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poverty

Illustration by Sergio Garcia Sanchez

Mary When You Follow Her

In the autumn of Maria’s eighteenth year, the year that her beloved father—amateur coin collector, retired autoworker, lapsed Catholic—died silently of liver cancer three weeks after his diagnosis, and the autumn her favorite dog killed her favorite cat on the brown, crisped grass of their front lawn, and the cold came so early that the apples on the trees froze and fell like stones dropped from heaven, and the fifth local Dominican teenager in as many months disappeared while walking home from her minimum-wage, dead-end job, leaving behind a kid sister and an unfinished journal and a bedroom in her mother’s house she’d never made enough to leave—

Lord of Childhood

We are all enchanted. But we have to pay for it.

You know that part of town where the miners once lived? Sooty frame houses, porches whose floorboards spring up? Rusty screen doors that close with a thrum, then a series of clicks, then a squeak?

Illustration by Melody Newcomb

High Pursuit [private]

Blood pulls up in a near-new new Caddy, heaven white, with flesh-colored guts and the white walls on his tires thick as rulers side by side.  It’s the kind of ride that hurts my feelings to look at but I can’t keep from looking at it, from hawking him as he parks and cools out wearing a grass-green velour tracksuit—unzipped so you see he’s shirtless—and reptile cowboy boots. He swaggers across the street and up the pathway, the same path that from the time I was a wee bit has been my chore to keep swept and weeded, like in the few years since he night-schooled his way to a diploma, dropped out the only college for miles, and got booted out the house, he’s become a grown-ass man who believes in himself so much you can’t convince him not to. He stops just short of the porch and cheeses. I set my magazine (I stay in these custom-car magazines) aside and stand. 


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By Juan Carlos

Prince of Peace

San Salvador’s upstart mayor, Nayib Bukele, has promised a new way forward for a city besieged by decades of violence. His biggest obstacle, however, may not be the city’s gangs, but the city’s idea of itself.

Photo by Dawn Whitmore

Tent Revival

For three days, thousands of uninsured Americans converge on the Wise County Fairgrounds for the largest pop-up clinic in the country. Most are poor, many are in pain, but all have faith in a level of care that neither the government nor private industry can provide.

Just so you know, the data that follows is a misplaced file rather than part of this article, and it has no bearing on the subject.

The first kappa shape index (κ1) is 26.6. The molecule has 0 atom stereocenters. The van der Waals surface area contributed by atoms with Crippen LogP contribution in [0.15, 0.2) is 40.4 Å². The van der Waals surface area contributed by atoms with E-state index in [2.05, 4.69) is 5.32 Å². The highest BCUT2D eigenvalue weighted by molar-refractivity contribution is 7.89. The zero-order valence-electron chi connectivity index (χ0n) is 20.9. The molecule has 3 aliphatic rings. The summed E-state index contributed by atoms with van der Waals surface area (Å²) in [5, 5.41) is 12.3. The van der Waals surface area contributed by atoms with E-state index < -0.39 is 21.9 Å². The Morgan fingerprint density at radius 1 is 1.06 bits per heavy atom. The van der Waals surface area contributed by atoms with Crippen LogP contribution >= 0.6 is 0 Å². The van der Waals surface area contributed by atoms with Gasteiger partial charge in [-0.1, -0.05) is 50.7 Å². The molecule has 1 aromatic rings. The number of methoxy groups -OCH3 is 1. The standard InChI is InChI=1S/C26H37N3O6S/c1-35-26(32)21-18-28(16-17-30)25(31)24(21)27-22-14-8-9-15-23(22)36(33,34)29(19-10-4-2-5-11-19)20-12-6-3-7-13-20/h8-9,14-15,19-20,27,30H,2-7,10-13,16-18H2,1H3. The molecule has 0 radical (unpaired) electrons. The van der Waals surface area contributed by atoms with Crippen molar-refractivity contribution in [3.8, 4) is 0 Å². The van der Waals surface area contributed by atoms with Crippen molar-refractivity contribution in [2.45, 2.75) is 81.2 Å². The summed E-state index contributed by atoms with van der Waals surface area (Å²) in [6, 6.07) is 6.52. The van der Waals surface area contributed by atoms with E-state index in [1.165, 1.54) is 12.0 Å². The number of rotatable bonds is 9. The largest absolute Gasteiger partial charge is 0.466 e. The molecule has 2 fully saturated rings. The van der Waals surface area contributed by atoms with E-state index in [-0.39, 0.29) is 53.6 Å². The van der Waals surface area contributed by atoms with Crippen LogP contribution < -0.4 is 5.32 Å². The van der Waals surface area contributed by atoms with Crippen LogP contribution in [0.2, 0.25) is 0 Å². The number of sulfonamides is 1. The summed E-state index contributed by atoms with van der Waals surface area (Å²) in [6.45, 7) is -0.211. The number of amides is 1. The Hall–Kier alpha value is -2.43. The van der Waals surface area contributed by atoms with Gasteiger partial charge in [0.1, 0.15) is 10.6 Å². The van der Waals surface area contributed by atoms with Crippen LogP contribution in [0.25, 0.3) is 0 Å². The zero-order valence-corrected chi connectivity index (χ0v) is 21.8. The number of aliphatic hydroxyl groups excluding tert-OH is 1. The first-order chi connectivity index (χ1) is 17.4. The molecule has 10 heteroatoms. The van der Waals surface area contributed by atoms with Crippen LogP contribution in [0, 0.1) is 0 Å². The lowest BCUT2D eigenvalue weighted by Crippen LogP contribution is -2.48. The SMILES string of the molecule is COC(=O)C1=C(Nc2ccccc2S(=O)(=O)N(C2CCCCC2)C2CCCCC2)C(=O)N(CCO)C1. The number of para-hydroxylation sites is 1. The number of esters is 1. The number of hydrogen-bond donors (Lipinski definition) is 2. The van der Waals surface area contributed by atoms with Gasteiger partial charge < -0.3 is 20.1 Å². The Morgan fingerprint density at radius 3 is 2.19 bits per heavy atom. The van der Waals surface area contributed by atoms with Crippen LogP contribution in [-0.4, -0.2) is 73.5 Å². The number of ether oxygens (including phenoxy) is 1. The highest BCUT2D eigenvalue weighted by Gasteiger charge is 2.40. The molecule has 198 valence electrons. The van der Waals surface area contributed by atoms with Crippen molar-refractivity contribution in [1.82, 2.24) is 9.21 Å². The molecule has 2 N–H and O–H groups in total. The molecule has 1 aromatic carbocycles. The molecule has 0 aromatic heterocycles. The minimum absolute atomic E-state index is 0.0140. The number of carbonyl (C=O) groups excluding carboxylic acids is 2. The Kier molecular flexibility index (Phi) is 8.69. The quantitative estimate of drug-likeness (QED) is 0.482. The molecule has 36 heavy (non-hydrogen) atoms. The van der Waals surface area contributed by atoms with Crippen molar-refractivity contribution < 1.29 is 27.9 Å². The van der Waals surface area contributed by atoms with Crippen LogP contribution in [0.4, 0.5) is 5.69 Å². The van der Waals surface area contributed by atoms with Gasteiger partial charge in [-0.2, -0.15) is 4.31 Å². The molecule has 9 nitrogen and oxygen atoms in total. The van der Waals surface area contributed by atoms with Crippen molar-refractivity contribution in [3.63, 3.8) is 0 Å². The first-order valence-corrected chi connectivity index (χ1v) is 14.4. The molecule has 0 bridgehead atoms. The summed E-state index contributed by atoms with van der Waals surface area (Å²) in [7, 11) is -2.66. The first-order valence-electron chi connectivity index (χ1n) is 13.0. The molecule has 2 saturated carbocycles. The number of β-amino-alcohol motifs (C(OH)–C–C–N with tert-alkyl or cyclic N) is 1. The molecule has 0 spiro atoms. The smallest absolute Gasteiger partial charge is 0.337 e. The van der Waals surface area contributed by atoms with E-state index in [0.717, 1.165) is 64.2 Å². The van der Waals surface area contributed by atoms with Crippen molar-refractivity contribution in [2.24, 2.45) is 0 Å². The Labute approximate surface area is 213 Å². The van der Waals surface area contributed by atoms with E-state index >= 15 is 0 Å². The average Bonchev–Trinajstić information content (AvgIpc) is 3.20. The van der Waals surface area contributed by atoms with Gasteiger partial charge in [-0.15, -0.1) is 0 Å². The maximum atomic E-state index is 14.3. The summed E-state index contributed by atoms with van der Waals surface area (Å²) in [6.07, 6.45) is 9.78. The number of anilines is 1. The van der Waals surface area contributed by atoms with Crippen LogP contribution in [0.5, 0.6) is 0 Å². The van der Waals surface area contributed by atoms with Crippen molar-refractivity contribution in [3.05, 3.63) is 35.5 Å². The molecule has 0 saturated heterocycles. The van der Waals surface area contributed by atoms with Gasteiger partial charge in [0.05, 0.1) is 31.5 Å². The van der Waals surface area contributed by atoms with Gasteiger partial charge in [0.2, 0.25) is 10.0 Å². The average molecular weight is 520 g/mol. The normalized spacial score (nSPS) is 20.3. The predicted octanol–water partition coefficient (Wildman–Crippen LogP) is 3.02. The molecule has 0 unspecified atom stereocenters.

Photography by Ryan Spencer Reed

RNC CLE

Erika Meitner's poetry and prose, combined with photography from Ryan Spencer Reed, take us inside the city of Cleveland during the Republican National Convention.

Illustration by Victo Ngai

Once Bitten

Hundreds of thousands of cases of dengue fever have been reported in Puerto Rico, and yet little attention has been paid to the problem. In 2009 and 2010, the eighty-eight recorded dengue cases in Key West were the serious inducement needed to find solutions.

The Surrogacy Cycle

Promising an escape from poverty, transnational surrogacy has left many Indian women with little to show for their efforts. What went wrong?

Illustration by Gosia Herba

Efficient Breaches: A Romance

As he fished the curds into his mouth, they gushed with the holy taste of rosewater. When the curds were done, he let himself drink the buffalo milk left in the cup, and, for the rest of the ride, Narayan could taste the grease on his lips. 

 

 

 

The approach to La Rinconada, a gold-mining town nestled under a glacier in the Peruvian Andes.

Dreaming of El Dorado

Senna has pounded rock; she has ground it to gravel with her feet, she has teetered under heavy bags of crushed stone. But she was never lucky as a child miner; she never found even the faintest glimmer of gold. Today, with her father dead and her mother bordering on desperation, she makes fancy gelatins and sells them to men as they come and go from the mine shafts that pock the unforgiving face of Mount Ananea. When she is asked why she slogs through mud and snow for a few hours of school every day, as few children do, she says she wants to be a poet. She is fourteen years old.

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